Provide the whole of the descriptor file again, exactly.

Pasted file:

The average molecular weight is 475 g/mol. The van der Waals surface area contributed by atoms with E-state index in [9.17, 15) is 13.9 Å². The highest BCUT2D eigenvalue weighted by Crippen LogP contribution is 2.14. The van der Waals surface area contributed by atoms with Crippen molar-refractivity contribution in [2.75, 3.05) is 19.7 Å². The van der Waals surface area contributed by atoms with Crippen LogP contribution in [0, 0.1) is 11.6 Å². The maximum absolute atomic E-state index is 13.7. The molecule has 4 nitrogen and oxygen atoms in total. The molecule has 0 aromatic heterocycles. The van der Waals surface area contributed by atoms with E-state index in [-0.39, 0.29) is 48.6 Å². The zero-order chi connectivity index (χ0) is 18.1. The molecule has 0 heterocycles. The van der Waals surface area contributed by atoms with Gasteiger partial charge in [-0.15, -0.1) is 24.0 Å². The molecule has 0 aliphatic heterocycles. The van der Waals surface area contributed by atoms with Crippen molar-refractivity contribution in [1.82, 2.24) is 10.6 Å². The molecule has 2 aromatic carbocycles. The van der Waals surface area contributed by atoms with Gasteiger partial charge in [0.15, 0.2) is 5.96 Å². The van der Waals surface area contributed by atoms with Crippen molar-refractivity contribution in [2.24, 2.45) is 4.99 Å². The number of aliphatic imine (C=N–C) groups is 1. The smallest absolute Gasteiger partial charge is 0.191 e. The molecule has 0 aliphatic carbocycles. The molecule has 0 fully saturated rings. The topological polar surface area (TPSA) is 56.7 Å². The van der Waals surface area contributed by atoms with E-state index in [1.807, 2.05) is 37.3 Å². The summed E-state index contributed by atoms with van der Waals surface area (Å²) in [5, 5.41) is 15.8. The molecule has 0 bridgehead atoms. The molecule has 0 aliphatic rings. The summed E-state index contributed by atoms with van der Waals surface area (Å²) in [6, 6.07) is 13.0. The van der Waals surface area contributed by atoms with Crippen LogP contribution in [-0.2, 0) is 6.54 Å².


The average molecular weight is 475 g/mol. The van der Waals surface area contributed by atoms with E-state index in [9.17, 15) is 13.9 Å². The highest BCUT2D eigenvalue weighted by Crippen LogP contribution is 2.14. The van der Waals surface area contributed by atoms with Crippen molar-refractivity contribution in [2.75, 3.05) is 19.7 Å². The van der Waals surface area contributed by atoms with Crippen LogP contribution in [0, 0.1) is 11.6 Å². The maximum absolute atomic E-state index is 13.7. The molecule has 4 nitrogen and oxygen atoms in total. The molecule has 0 aromatic heterocycles. The van der Waals surface area contributed by atoms with E-state index in [-0.39, 0.29) is 48.6 Å². The zero-order chi connectivity index (χ0) is 18.1. The molecule has 0 heterocycles. The van der Waals surface area contributed by atoms with Gasteiger partial charge in [-0.15, -0.1) is 24.0 Å². The molecule has 0 aliphatic heterocycles. The van der Waals surface area contributed by atoms with Crippen molar-refractivity contribution in [1.82, 2.24) is 10.6 Å². The molecule has 2 aromatic carbocycles. The van der Waals surface area contributed by atoms with Gasteiger partial charge in [0.15, 0.2) is 5.96 Å². The van der Waals surface area contributed by atoms with Crippen molar-refractivity contribution in [2.24, 2.45) is 4.99 Å². The number of aliphatic imine (C=N–C) groups is 1. The smallest absolute Gasteiger partial charge is 0.191 e. The molecule has 0 aliphatic carbocycles. The molecule has 0 fully saturated rings. The topological polar surface area (TPSA) is 56.7 Å². The van der Waals surface area contributed by atoms with E-state index in [1.807, 2.05) is 37.3 Å². The summed E-state index contributed by atoms with van der Waals surface area (Å²) in [5, 5.41) is 15.8. The molecule has 0 bridgehead atoms. The molecule has 0 aliphatic rings. The summed E-state index contributed by atoms with van der Waals surface area (Å²) in [6, 6.07) is 13.0. The van der Waals surface area contributed by atoms with Crippen LogP contribution in [-0.2, 0) is 6.54 Å².